* DTC C0070 RF ABS Solenoid #1 Circuit Malfunction
* DTC C0075 RF ABS Solenoid #2 Circuit Malfunction
* DTC C0080 LR ABS Solenoid #1 Circuit Malfunction
* DTC C0085 LR ABS Solenoid #2 Circuit Malfunction
* DTC C0090 RR ABS Solenoid #1 Circuit Malfunction
* DTC C0095 RR ABS Solenoid #2 Circuit Malfunction
* DTC C0221 RF Wheel Speed Sensor Circuit Open
* DTC C0222 RF Wheel Speed Signal Missing
* DTC C0223 RF Wheel Speed Signal Erratic
* DTC C0225 LF Wheel Speed Sensor Circuit Open
* DTC C0226 LF Wheel Speed Signal Missing
* DTC C0227 LF Wheel Speed Signal Erratic
* DTC C0229 Drop Out of Front Wheel Speed Signals
* DTC C0235 Rear Wheel Speed Signal Circuit Open
* DTC C0236 Rear Wheel Speed Signal Circuit Missing
* DTC C0237 Rear Wheel Speed Signal Erratic
* DTC C0238 Wheel Speed Mismatch
* DTC C0245 Wheel Speed Sensor Frequency Error
* DTC C0286 ABS Indicator Lamp Circuit Shorted to B+
* DTC C0288 Brake Warning Lamp Circuit Shorted to B+
* DTC C0300 Rear Speed Sensor Malfunction
* DTC C0577 Left Front Solenoid Circuit Low
* DTC C0578 Left Front Solenoid Circuit High
* DTC C0579 Left Front Solenoid Circuit Open
* DTC C0582 Right Front Solenoid Circuit Low
* DTC C0583 Right Front Solenoid Circuit High
* DTC C0584 Right Front Solenoid Circuit Open
* DTC C0587 Left Rear Solenoid Circuit Low
* DTC C0588 Left Rear Solenoid Circuit High
* DTC C0589 Left Rear Solenoid Circuit Open
* DTC C0592 Right Rear Solenoid Circuit Low
* DTC C0593 Right Rear Solenoid Circuit High
* DTC C0594 Right Rear Solenoid Circuit Open
* DTC C1211 ABS Indicator Lamp Circuit Malfunction
* DTC C1221 LF Wheel Speed Sensor Input Signal is 0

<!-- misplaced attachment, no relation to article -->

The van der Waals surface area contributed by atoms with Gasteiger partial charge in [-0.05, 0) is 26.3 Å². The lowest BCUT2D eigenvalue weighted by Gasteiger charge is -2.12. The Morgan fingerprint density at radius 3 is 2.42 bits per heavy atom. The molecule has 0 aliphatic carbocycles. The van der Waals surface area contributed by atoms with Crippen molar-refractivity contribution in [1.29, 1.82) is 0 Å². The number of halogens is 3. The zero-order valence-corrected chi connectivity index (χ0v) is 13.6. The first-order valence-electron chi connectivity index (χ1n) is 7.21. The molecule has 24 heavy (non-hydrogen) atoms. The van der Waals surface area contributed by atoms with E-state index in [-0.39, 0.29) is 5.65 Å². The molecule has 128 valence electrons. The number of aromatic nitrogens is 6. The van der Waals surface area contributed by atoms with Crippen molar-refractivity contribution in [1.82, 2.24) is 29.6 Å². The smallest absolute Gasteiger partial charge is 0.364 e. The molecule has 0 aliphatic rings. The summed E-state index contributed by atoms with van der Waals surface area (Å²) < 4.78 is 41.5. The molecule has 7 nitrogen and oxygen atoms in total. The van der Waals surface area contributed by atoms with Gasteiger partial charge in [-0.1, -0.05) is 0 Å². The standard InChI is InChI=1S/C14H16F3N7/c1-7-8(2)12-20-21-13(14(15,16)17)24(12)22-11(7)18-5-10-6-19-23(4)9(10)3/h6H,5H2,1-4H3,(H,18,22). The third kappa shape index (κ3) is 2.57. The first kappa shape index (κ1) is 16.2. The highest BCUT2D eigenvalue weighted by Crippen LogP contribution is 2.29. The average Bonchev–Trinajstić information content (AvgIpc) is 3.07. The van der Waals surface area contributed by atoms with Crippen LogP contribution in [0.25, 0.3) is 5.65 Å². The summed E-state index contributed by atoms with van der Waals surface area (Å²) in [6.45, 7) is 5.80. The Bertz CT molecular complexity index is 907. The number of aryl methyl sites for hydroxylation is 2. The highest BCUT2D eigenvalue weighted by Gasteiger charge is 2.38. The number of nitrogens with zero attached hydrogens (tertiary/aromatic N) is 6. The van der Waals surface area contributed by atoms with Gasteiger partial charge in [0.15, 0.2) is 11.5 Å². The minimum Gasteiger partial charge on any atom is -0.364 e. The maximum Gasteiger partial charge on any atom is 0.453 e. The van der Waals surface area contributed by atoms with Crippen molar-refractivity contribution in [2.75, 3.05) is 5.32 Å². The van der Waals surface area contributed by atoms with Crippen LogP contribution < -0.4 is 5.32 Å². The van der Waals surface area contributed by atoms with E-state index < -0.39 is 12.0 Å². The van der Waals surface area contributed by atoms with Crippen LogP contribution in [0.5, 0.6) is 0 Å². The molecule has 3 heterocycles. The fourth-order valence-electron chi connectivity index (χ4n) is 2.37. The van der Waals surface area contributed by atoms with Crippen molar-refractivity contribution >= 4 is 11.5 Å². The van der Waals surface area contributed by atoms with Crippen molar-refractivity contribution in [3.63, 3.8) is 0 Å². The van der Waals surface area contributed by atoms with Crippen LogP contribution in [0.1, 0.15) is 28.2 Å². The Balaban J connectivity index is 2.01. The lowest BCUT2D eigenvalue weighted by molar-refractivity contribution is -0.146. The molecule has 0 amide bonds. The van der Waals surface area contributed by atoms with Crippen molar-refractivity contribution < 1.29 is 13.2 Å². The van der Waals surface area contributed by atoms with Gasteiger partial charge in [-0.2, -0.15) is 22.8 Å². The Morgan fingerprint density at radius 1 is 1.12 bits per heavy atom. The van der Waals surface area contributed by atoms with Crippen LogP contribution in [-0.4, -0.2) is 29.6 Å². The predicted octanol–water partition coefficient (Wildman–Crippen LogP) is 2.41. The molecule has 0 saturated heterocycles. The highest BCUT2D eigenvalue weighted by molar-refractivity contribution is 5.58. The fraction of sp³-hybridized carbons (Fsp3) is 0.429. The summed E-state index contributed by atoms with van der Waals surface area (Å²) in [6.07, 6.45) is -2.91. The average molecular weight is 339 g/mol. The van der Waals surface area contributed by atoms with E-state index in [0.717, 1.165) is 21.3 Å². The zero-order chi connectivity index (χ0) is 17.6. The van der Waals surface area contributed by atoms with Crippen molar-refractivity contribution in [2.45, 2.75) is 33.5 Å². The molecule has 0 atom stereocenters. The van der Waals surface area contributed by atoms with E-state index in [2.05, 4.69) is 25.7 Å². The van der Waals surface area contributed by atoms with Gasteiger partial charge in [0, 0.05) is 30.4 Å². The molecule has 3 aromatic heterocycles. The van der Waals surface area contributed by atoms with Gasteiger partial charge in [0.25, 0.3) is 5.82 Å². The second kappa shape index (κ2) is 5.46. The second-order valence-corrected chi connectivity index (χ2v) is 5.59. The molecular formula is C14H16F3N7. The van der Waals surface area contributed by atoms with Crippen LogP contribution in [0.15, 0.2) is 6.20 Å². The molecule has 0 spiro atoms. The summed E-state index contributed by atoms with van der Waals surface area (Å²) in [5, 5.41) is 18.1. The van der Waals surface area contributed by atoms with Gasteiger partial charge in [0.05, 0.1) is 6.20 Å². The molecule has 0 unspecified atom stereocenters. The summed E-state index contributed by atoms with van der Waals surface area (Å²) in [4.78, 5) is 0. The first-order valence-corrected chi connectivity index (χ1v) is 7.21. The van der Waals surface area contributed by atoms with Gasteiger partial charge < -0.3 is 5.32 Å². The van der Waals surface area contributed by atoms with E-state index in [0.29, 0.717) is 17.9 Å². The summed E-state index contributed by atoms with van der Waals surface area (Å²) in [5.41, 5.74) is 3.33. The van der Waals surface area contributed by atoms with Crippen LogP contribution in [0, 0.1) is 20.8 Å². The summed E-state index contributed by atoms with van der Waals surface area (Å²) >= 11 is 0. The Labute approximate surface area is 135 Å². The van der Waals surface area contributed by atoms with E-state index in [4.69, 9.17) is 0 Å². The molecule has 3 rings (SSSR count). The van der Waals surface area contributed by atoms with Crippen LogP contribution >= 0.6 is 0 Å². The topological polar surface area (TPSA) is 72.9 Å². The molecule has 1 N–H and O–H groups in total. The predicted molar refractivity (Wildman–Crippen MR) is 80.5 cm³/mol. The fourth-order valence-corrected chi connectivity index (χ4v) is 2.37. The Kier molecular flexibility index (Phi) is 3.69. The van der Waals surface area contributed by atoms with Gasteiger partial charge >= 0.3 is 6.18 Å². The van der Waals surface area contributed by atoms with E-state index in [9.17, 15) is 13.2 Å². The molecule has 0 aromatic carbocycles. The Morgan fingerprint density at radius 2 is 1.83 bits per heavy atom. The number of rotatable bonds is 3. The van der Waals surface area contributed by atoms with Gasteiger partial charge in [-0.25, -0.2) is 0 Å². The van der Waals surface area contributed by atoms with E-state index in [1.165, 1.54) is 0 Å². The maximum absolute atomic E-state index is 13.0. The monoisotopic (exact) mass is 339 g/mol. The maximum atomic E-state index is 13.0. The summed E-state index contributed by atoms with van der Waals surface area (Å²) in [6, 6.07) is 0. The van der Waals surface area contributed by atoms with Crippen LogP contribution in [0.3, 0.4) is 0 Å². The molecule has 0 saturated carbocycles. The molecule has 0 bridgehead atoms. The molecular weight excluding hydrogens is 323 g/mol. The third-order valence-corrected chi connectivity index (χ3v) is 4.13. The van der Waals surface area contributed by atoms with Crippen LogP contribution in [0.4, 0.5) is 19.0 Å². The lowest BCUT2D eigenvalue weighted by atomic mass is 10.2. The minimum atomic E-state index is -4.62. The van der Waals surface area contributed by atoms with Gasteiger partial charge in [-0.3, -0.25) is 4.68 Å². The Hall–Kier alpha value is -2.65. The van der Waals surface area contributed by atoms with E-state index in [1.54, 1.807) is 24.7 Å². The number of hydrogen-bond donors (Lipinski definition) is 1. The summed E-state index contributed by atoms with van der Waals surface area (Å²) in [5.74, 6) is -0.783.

* DTC C1222 RF Wheel Speed Sensor Input Signal is 0
* DTC C1223 LR Wheel Speed Sensor Input Signal is 0
* DTC C1224 RR Wheel Speed Sensor Input Signal is 0
* DTC C1225 LF Excessive Wheel Speed Variation
* DTC C1226 RF Excessive Wheel Speed Variation
* DTC C1227 LR Excessive Wheel Speed Variation
* DTC C1228 RR Excessive Wheel Speed Variation
* DTC C1232 LF Wheel Speed Circuit Open or Shorted
* DTC C1233 RF Wheel Speed Circuit Open or Shorted
* DTC C1234 LR Wheel Speed Circuit Open or Shorted
* DTC C1235 RR Wheel Speed Circuit Open or Shorted
I’ve never personally accessed or used these chassis codes, but the capability would appear to exist. Where (on what cars) I know not, and It respect and bow to your experience. I also believe that many of these are “self checks” failures on start up. A failure should trip the ABS warning light.
Whoops…I just realized the subject car is a 1991 vehicle. No OBDII there.
A speed sensor with an open circuit or excessive resistance will fail the “self check”
A dirty tone ring won’t set the light until the vehicle’s moving down the road and the control module sees a problem.
Those are chassis codes, as you yourself stated.
There is no law that requires chassis codes to be retrievable by a generic/aftermarket OBD2 scan tool or code reader
The same goes for airbag and so on.
The law DOES require that PCM codes be retrievable by a generic/aftermarket OBD2 scan tool or code reader.
Again, the only thing that ABS and OBD2 have in common are that you connect to the same 16 pin DLC. But to communicate with the ABS module, you choose ABS, not PCM. If your tool can do that.
Db, everything you say is true. However, my point was that ABS codes are stored in OBDII systems and retreivable, albiet with a capable scanner. However, it’s a moot point…I didn;t realize until I’d posted that this is a pre-OBDII vehicle. I goofed anyway.